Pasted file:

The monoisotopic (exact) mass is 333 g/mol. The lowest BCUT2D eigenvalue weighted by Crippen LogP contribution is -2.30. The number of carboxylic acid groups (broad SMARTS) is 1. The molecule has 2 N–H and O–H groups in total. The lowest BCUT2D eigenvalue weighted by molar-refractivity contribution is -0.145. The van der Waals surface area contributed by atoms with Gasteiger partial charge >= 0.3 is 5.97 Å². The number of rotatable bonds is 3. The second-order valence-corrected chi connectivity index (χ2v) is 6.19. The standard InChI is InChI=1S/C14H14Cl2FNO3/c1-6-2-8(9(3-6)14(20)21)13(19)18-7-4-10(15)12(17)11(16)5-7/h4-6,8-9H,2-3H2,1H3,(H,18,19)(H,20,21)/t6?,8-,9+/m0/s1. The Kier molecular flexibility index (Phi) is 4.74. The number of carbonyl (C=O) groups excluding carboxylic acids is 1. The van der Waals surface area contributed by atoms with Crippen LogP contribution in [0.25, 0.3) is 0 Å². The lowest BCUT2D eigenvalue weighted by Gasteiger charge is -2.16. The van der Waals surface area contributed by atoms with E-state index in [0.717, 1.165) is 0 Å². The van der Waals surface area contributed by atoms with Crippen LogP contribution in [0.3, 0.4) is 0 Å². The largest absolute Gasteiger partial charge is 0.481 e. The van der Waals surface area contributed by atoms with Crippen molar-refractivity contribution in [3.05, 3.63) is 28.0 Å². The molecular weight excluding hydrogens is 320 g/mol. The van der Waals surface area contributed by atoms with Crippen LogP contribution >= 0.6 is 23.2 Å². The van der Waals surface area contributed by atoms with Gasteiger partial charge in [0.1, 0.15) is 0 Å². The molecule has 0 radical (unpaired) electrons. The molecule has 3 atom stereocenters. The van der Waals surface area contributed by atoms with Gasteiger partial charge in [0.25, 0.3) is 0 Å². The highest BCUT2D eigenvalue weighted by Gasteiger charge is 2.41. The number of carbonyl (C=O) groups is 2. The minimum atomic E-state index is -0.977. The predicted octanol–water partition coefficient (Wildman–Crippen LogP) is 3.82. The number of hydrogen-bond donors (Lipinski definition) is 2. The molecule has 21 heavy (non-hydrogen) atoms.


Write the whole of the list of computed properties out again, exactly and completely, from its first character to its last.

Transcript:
The monoisotopic (exact) mass is 333 g/mol. The lowest BCUT2D eigenvalue weighted by Crippen LogP contribution is -2.30. The number of carboxylic acid groups (broad SMARTS) is 1. The molecule has 2 N–H and O–H groups in total. The lowest BCUT2D eigenvalue weighted by molar-refractivity contribution is -0.145. The van der Waals surface area contributed by atoms with Gasteiger partial charge >= 0.3 is 5.97 Å². The number of rotatable bonds is 3. The second-order valence-corrected chi connectivity index (χ2v) is 6.19. The standard InChI is InChI=1S/C14H14Cl2FNO3/c1-6-2-8(9(3-6)14(20)21)13(19)18-7-4-10(15)12(17)11(16)5-7/h4-6,8-9H,2-3H2,1H3,(H,18,19)(H,20,21)/t6?,8-,9+/m0/s1. The Kier molecular flexibility index (Phi) is 4.74. The number of carbonyl (C=O) groups excluding carboxylic acids is 1. The van der Waals surface area contributed by atoms with Crippen LogP contribution in [0.25, 0.3) is 0 Å². The lowest BCUT2D eigenvalue weighted by Gasteiger charge is -2.16. The van der Waals surface area contributed by atoms with E-state index in [0.717, 1.165) is 0 Å². The van der Waals surface area contributed by atoms with Crippen LogP contribution in [0.3, 0.4) is 0 Å². The largest absolute Gasteiger partial charge is 0.481 e. The van der Waals surface area contributed by atoms with Crippen molar-refractivity contribution in [3.05, 3.63) is 28.0 Å². The molecular weight excluding hydrogens is 320 g/mol. The van der Waals surface area contributed by atoms with Crippen LogP contribution >= 0.6 is 23.2 Å². The van der Waals surface area contributed by atoms with Gasteiger partial charge in [0.1, 0.15) is 0 Å². The molecule has 0 radical (unpaired) electrons. The molecule has 3 atom stereocenters. The van der Waals surface area contributed by atoms with Gasteiger partial charge in [0.25, 0.3) is 0 Å². The highest BCUT2D eigenvalue weighted by Gasteiger charge is 2.41. The number of carbonyl (C=O) groups is 2. The minimum atomic E-state index is -0.977. The predicted octanol–water partition coefficient (Wildman–Crippen LogP) is 3.82. The number of hydrogen-bond donors (Lipinski definition) is 2. The molecule has 21 heavy (non-hydrogen) atoms.